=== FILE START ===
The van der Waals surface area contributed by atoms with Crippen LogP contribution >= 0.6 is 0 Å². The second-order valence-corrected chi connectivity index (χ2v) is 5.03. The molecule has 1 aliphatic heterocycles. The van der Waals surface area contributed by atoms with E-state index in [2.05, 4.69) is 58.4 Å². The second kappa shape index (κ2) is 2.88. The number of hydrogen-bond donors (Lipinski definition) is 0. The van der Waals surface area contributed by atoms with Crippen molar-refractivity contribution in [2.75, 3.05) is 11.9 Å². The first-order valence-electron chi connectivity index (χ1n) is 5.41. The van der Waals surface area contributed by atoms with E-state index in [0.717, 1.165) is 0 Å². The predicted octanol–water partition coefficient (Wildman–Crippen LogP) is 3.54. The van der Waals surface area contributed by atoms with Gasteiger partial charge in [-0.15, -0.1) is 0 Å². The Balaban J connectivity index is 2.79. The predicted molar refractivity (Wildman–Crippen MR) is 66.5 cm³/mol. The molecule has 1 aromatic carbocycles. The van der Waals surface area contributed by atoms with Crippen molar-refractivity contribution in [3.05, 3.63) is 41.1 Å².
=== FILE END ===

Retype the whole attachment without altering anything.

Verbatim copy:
The van der Waals surface area contributed by atoms with Crippen LogP contribution >= 0.6 is 0 Å². The second-order valence-corrected chi connectivity index (χ2v) is 5.03. The molecule has 1 aliphatic heterocycles. The van der Waals surface area contributed by atoms with E-state index in [2.05, 4.69) is 58.4 Å². The second kappa shape index (κ2) is 2.88. The number of hydrogen-bond donors (Lipinski definition) is 0. The van der Waals surface area contributed by atoms with Crippen molar-refractivity contribution in [2.75, 3.05) is 11.9 Å². The first-order valence-electron chi connectivity index (χ1n) is 5.41. The van der Waals surface area contributed by atoms with E-state index in [0.717, 1.165) is 0 Å². The predicted octanol–water partition coefficient (Wildman–Crippen LogP) is 3.54. The van der Waals surface area contributed by atoms with Gasteiger partial charge in [-0.15, -0.1) is 0 Å². The Balaban J connectivity index is 2.79. The predicted molar refractivity (Wildman–Crippen MR) is 66.5 cm³/mol. The molecule has 1 aromatic carbocycles. The van der Waals surface area contributed by atoms with Crippen molar-refractivity contribution in [3.05, 3.63) is 41.1 Å².